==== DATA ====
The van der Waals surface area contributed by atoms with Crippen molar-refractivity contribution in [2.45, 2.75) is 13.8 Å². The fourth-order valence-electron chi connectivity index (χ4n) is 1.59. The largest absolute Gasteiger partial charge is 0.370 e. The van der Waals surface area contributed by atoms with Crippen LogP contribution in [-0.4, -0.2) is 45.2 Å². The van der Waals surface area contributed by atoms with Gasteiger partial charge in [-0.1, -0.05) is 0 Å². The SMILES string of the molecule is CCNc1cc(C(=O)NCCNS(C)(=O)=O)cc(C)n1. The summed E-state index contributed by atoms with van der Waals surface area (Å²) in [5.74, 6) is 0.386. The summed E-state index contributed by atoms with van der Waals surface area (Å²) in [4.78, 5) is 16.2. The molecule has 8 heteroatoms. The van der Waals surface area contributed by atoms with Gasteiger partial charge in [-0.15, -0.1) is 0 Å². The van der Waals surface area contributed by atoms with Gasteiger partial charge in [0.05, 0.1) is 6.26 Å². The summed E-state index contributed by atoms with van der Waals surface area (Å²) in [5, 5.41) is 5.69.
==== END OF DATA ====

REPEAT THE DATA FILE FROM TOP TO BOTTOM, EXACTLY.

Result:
The van der Waals surface area contributed by atoms with Crippen molar-refractivity contribution in [2.45, 2.75) is 13.8 Å². The fourth-order valence-electron chi connectivity index (χ4n) is 1.59. The largest absolute Gasteiger partial charge is 0.370 e. The van der Waals surface area contributed by atoms with Crippen LogP contribution in [-0.4, -0.2) is 45.2 Å². The van der Waals surface area contributed by atoms with Gasteiger partial charge in [-0.1, -0.05) is 0 Å². The SMILES string of the molecule is CCNc1cc(C(=O)NCCNS(C)(=O)=O)cc(C)n1. The summed E-state index contributed by atoms with van der Waals surface area (Å²) in [5.74, 6) is 0.386. The summed E-state index contributed by atoms with van der Waals surface area (Å²) in [4.78, 5) is 16.2. The molecule has 8 heteroatoms. The van der Waals surface area contributed by atoms with Gasteiger partial charge in [-0.15, -0.1) is 0 Å². The van der Waals surface area contributed by atoms with Gasteiger partial charge in [0.05, 0.1) is 6.26 Å². The summed E-state index contributed by atoms with van der Waals surface area (Å²) in [5, 5.41) is 5.69.